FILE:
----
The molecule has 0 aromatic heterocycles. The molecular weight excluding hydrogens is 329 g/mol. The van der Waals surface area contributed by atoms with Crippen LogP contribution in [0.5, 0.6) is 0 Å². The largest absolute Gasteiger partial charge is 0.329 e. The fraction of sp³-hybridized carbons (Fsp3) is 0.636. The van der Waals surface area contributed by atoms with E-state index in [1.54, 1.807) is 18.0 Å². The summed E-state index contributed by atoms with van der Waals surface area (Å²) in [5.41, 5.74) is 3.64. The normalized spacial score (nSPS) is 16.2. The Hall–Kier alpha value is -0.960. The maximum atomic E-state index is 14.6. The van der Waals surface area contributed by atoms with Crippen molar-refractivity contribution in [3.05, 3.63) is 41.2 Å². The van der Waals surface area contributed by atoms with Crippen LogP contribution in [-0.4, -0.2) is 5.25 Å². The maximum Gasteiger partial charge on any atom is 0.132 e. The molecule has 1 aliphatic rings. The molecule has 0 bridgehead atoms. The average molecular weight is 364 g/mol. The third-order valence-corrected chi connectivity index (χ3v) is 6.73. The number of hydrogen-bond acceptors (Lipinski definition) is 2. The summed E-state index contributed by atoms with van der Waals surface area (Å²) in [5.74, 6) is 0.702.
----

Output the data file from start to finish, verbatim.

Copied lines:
The molecule has 0 aromatic heterocycles. The molecular weight excluding hydrogens is 329 g/mol. The van der Waals surface area contributed by atoms with Crippen LogP contribution in [0.5, 0.6) is 0 Å². The largest absolute Gasteiger partial charge is 0.329 e. The fraction of sp³-hybridized carbons (Fsp3) is 0.636. The van der Waals surface area contributed by atoms with E-state index in [1.54, 1.807) is 18.0 Å². The summed E-state index contributed by atoms with van der Waals surface area (Å²) in [5.41, 5.74) is 3.64. The normalized spacial score (nSPS) is 16.2. The Hall–Kier alpha value is -0.960. The maximum atomic E-state index is 14.6. The van der Waals surface area contributed by atoms with Crippen molar-refractivity contribution in [3.05, 3.63) is 41.2 Å². The van der Waals surface area contributed by atoms with Crippen LogP contribution in [-0.4, -0.2) is 5.25 Å². The maximum Gasteiger partial charge on any atom is 0.132 e. The molecule has 1 aliphatic rings. The molecule has 0 bridgehead atoms. The average molecular weight is 364 g/mol. The third-order valence-corrected chi connectivity index (χ3v) is 6.73. The number of hydrogen-bond acceptors (Lipinski definition) is 2. The summed E-state index contributed by atoms with van der Waals surface area (Å²) in [5.74, 6) is 0.702.